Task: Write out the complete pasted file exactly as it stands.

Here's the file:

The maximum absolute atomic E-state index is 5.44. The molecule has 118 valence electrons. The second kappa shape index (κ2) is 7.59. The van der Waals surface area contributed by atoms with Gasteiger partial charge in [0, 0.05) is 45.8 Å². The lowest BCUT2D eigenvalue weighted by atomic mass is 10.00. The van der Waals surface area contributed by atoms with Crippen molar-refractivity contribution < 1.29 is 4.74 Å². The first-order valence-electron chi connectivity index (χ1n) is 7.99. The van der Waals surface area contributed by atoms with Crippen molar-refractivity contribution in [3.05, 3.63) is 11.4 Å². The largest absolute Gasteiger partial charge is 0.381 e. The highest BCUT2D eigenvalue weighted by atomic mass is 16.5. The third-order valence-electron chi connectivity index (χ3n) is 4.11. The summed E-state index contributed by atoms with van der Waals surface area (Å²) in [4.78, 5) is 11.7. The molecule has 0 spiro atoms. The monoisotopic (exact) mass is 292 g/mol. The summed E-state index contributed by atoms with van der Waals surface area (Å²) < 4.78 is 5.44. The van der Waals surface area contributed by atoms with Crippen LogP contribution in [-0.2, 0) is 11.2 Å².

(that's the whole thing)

The maximum absolute atomic E-state index is 5.44. The molecule has 118 valence electrons. The second kappa shape index (κ2) is 7.59. The van der Waals surface area contributed by atoms with Gasteiger partial charge in [0, 0.05) is 45.8 Å². The lowest BCUT2D eigenvalue weighted by atomic mass is 10.00. The van der Waals surface area contributed by atoms with Crippen molar-refractivity contribution < 1.29 is 4.74 Å². The first-order valence-electron chi connectivity index (χ1n) is 7.99. The van der Waals surface area contributed by atoms with Crippen molar-refractivity contribution in [3.05, 3.63) is 11.4 Å². The largest absolute Gasteiger partial charge is 0.381 e. The highest BCUT2D eigenvalue weighted by atomic mass is 16.5. The third-order valence-electron chi connectivity index (χ3n) is 4.11. The summed E-state index contributed by atoms with van der Waals surface area (Å²) in [4.78, 5) is 11.7. The molecule has 0 spiro atoms. The monoisotopic (exact) mass is 292 g/mol. The summed E-state index contributed by atoms with van der Waals surface area (Å²) < 4.78 is 5.44. The van der Waals surface area contributed by atoms with Crippen LogP contribution in [-0.2, 0) is 11.2 Å².